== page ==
Cheerful Monk recently posted..Curiosity and Learning

  3. That suggests flight is perhaps the thought out response but it could very well be that fight is the properly considered response. Regardless – the moral of the story is “look before you leap” – an intelligent response to almost any circumstance. But of course when you are up to your a$$ in aligators it’s tough to remember that the object of the exercise is to drain the swamp.
    shackman recently posted..Unmentionable TED topics

    1. Let me share the background to it with you – It is one of those motivational speeches that leaders give to illustrate something or the other and I just felt that it needed to be shared with people who are going through some difficulties in their careers and hence the forward, its blogging by Pravin and my post on it.

  4. How sexist! 😉

    Now, if it had been a spider, I’d have to confess to letting down my gender, there. But I am much calmer when it comes to cockroaches and snakes than most men I know (assuming the snake is not a cobra or rattlesnake or other venomous sort – then all bets are off and we beat it with a sledgehammer together). The POINT here is a good one, but why must the hysterical reactions come so predictably from the women? And what is it about cockroaches? I don’t know a man who isn’t creeped out by them – and I know more than one who would screech and run. They don’t even bite or sting, for heaven’s sake. And they seem slightly more intelligent than June bugs (not sure what you’d call them there, but they are a little like brain-damaged roaches).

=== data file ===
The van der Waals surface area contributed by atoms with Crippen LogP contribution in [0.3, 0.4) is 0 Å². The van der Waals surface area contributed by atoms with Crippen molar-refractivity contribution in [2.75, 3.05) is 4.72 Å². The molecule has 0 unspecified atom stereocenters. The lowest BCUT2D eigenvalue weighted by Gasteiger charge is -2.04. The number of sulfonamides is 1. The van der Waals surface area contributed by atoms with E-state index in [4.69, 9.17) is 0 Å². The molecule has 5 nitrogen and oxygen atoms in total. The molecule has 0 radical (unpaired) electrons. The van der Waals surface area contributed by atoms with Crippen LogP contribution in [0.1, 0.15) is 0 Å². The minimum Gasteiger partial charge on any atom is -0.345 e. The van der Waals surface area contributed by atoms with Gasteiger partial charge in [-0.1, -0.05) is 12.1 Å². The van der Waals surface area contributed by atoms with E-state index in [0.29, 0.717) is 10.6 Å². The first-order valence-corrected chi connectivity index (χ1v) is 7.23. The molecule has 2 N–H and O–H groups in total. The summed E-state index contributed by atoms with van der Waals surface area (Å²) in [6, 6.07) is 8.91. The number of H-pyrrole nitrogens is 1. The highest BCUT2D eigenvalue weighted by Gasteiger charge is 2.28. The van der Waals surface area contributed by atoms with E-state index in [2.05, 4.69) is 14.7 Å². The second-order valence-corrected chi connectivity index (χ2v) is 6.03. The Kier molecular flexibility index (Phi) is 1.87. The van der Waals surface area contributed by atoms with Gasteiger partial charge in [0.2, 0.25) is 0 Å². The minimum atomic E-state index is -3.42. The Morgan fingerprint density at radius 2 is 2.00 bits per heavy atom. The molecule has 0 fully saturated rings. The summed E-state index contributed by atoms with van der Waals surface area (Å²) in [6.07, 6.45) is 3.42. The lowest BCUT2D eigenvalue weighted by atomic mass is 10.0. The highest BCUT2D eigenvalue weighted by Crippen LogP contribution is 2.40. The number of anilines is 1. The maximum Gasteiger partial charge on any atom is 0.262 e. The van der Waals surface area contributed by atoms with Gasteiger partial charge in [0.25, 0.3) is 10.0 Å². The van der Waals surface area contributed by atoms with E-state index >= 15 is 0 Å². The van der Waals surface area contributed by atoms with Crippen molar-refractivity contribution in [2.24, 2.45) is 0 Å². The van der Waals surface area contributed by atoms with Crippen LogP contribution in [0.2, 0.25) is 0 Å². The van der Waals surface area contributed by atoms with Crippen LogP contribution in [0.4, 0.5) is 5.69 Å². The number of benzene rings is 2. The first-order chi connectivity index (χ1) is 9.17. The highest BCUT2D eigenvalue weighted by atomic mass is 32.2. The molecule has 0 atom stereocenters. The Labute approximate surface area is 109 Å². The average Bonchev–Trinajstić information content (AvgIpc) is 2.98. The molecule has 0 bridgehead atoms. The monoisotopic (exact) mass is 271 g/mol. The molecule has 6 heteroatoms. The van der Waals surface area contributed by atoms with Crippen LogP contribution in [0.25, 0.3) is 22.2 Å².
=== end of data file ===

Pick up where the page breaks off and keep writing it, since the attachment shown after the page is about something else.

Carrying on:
Oh well.
    Holly Jahangiri recently posted..Short Story Contest Winner!

      1. And thank you for the article you emailed me – that was lovely. I read it during my walk, earlier, and really enjoyed it. Thank you for thinking of me – I’m glad my comment here prompted that! 😀

        As for my comment, you know I’m not really upset over it or anything. It’s more of an observation – when we accuse people of being sexist or racist or whatever, there’s often absolutely no intention behind it. Thoughtlessness, maybe. Perpetuating overgeneralizations? Probably. (All stereotypes have SOME basis in fact, even if they’re not particularly helpful or fair.) I know two people – one male, one female – who will hop on top of a table, screaming, if they see a cockroach. They are both particularly creeped out by the fact that these bugs can fly. And we’re kind to one another, because they don’t make fun of my fear of spiders – but can deal with my demons while I deal with theirs. That’s how it should be, don’t you think? 🙂
        Holly Jahangiri recently posted..Short Story Contest Winner!

        1. I am hastening to respond before I lose the trend of thought that your comments here have generated. Let us picture the same event with two other possibilities. One, the waiter becomes a waitress and two, all three actors become male. Would it have made any difference to the thrust of the story? While the first could have possibly been classified as being more sexist, what would have happened to the second scenario, say located in a truck stop diner? Would all males stand up and yell sexist? The point is that I think storytellers must be allowed to, and I am sure that you will agree being a storyteller yourself, to generalise basing their characters on possible real life people.